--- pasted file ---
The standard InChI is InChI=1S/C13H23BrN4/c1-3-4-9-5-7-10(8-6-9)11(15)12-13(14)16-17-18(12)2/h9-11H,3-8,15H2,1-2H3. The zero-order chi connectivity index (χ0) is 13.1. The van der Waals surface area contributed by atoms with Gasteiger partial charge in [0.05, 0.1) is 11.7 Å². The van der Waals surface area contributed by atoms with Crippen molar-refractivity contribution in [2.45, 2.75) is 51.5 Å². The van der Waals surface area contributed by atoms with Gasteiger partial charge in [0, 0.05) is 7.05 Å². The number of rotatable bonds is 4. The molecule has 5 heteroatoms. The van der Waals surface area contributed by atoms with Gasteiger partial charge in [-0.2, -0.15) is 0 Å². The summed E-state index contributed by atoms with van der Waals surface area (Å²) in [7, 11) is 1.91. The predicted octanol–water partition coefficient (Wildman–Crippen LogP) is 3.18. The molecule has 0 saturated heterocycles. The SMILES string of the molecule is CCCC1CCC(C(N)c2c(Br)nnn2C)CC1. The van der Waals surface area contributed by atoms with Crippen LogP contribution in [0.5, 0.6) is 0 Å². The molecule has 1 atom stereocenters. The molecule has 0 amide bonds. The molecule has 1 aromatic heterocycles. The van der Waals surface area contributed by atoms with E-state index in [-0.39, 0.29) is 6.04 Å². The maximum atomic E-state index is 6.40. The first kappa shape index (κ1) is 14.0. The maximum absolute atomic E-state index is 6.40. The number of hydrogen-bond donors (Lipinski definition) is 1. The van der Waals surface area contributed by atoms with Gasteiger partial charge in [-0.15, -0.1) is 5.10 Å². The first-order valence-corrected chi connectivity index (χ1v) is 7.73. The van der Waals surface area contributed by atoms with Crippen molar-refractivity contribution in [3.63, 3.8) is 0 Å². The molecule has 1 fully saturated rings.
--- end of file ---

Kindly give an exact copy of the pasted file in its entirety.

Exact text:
The standard InChI is InChI=1S/C13H23BrN4/c1-3-4-9-5-7-10(8-6-9)11(15)12-13(14)16-17-18(12)2/h9-11H,3-8,15H2,1-2H3. The zero-order chi connectivity index (χ0) is 13.1. The van der Waals surface area contributed by atoms with Gasteiger partial charge in [0.05, 0.1) is 11.7 Å². The van der Waals surface area contributed by atoms with Crippen molar-refractivity contribution in [2.45, 2.75) is 51.5 Å². The van der Waals surface area contributed by atoms with Gasteiger partial charge in [0, 0.05) is 7.05 Å². The number of rotatable bonds is 4. The molecule has 5 heteroatoms. The van der Waals surface area contributed by atoms with Gasteiger partial charge in [-0.2, -0.15) is 0 Å². The summed E-state index contributed by atoms with van der Waals surface area (Å²) in [7, 11) is 1.91. The predicted octanol–water partition coefficient (Wildman–Crippen LogP) is 3.18. The molecule has 0 saturated heterocycles. The SMILES string of the molecule is CCCC1CCC(C(N)c2c(Br)nnn2C)CC1. The van der Waals surface area contributed by atoms with Crippen LogP contribution in [0.5, 0.6) is 0 Å². The molecule has 1 atom stereocenters. The molecule has 0 amide bonds. The molecule has 1 aromatic heterocycles. The van der Waals surface area contributed by atoms with E-state index in [-0.39, 0.29) is 6.04 Å². The maximum atomic E-state index is 6.40. The first kappa shape index (κ1) is 14.0. The maximum absolute atomic E-state index is 6.40. The number of hydrogen-bond donors (Lipinski definition) is 1. The van der Waals surface area contributed by atoms with Gasteiger partial charge in [-0.15, -0.1) is 5.10 Å². The first-order valence-corrected chi connectivity index (χ1v) is 7.73. The van der Waals surface area contributed by atoms with Crippen molar-refractivity contribution in [3.63, 3.8) is 0 Å². The molecule has 1 fully saturated rings.